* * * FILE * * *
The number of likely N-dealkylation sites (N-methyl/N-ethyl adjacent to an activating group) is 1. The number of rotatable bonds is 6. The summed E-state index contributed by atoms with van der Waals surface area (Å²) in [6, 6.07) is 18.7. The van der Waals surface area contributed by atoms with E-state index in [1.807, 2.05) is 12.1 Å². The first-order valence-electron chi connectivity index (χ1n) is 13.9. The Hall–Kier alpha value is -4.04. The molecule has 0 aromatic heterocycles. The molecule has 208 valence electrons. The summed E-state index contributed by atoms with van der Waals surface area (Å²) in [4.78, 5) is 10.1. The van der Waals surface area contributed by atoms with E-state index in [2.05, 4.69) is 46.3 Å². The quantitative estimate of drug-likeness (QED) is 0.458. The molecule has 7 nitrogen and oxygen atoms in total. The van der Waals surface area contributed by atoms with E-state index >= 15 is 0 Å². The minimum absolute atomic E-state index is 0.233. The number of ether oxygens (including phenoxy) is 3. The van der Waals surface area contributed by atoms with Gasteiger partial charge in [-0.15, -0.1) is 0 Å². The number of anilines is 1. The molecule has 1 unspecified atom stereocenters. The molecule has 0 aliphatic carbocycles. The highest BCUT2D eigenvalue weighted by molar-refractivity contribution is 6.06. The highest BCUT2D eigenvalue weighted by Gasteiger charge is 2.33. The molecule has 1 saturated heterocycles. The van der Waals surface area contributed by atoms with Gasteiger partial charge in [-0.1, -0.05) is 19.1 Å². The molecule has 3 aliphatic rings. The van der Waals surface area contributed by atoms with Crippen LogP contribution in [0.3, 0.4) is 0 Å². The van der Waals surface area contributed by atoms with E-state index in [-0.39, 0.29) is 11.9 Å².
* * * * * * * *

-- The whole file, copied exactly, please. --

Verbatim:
The number of likely N-dealkylation sites (N-methyl/N-ethyl adjacent to an activating group) is 1. The number of rotatable bonds is 6. The summed E-state index contributed by atoms with van der Waals surface area (Å²) in [6, 6.07) is 18.7. The van der Waals surface area contributed by atoms with E-state index in [1.807, 2.05) is 12.1 Å². The first-order valence-electron chi connectivity index (χ1n) is 13.9. The Hall–Kier alpha value is -4.04. The molecule has 0 aromatic heterocycles. The molecule has 208 valence electrons. The summed E-state index contributed by atoms with van der Waals surface area (Å²) in [4.78, 5) is 10.1. The van der Waals surface area contributed by atoms with E-state index in [2.05, 4.69) is 46.3 Å². The quantitative estimate of drug-likeness (QED) is 0.458. The molecule has 7 nitrogen and oxygen atoms in total. The van der Waals surface area contributed by atoms with E-state index >= 15 is 0 Å². The minimum absolute atomic E-state index is 0.233. The number of ether oxygens (including phenoxy) is 3. The van der Waals surface area contributed by atoms with Gasteiger partial charge in [-0.15, -0.1) is 0 Å². The number of anilines is 1. The molecule has 1 unspecified atom stereocenters. The molecule has 0 aliphatic carbocycles. The highest BCUT2D eigenvalue weighted by molar-refractivity contribution is 6.06. The highest BCUT2D eigenvalue weighted by Gasteiger charge is 2.33. The molecule has 1 saturated heterocycles. The van der Waals surface area contributed by atoms with Gasteiger partial charge in [-0.1, -0.05) is 19.1 Å². The molecule has 3 aliphatic rings. The van der Waals surface area contributed by atoms with Crippen LogP contribution in [0.3, 0.4) is 0 Å². The van der Waals surface area contributed by atoms with E-state index in [-0.39, 0.29) is 11.9 Å².